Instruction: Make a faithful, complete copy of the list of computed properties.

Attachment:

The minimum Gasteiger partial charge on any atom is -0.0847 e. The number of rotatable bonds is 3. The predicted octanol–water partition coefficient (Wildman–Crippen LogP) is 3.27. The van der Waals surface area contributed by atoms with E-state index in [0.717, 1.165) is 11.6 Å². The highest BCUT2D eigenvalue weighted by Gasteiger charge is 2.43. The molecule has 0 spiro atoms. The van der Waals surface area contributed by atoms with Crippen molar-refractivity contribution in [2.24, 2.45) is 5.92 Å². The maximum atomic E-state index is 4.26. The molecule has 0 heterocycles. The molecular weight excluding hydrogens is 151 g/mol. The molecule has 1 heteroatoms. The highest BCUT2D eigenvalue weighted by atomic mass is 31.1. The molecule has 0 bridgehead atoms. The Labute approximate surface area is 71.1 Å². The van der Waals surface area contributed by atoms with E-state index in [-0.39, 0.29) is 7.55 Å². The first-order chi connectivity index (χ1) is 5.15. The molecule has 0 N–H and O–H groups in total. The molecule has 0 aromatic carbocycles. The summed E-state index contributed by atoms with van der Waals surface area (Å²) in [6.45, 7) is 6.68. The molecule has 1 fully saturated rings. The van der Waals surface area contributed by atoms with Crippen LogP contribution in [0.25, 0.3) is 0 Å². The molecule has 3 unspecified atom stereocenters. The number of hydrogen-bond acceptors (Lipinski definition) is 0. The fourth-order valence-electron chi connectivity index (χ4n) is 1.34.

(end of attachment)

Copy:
The minimum Gasteiger partial charge on any atom is -0.0847 e. The number of rotatable bonds is 3. The predicted octanol–water partition coefficient (Wildman–Crippen LogP) is 3.27. The van der Waals surface area contributed by atoms with E-state index in [0.717, 1.165) is 11.6 Å². The highest BCUT2D eigenvalue weighted by Gasteiger charge is 2.43. The molecule has 0 spiro atoms. The van der Waals surface area contributed by atoms with Crippen molar-refractivity contribution in [2.24, 2.45) is 5.92 Å². The maximum atomic E-state index is 4.26. The molecule has 0 heterocycles. The molecular weight excluding hydrogens is 151 g/mol. The molecule has 1 heteroatoms. The highest BCUT2D eigenvalue weighted by atomic mass is 31.1. The molecule has 0 bridgehead atoms. The Labute approximate surface area is 71.1 Å². The van der Waals surface area contributed by atoms with E-state index in [-0.39, 0.29) is 7.55 Å². The first-order chi connectivity index (χ1) is 5.15. The molecule has 0 N–H and O–H groups in total. The molecule has 0 aromatic carbocycles. The summed E-state index contributed by atoms with van der Waals surface area (Å²) in [6.45, 7) is 6.68. The molecule has 1 fully saturated rings. The van der Waals surface area contributed by atoms with Crippen LogP contribution in [0.25, 0.3) is 0 Å². The molecule has 3 unspecified atom stereocenters. The number of hydrogen-bond acceptors (Lipinski definition) is 0. The fourth-order valence-electron chi connectivity index (χ4n) is 1.34.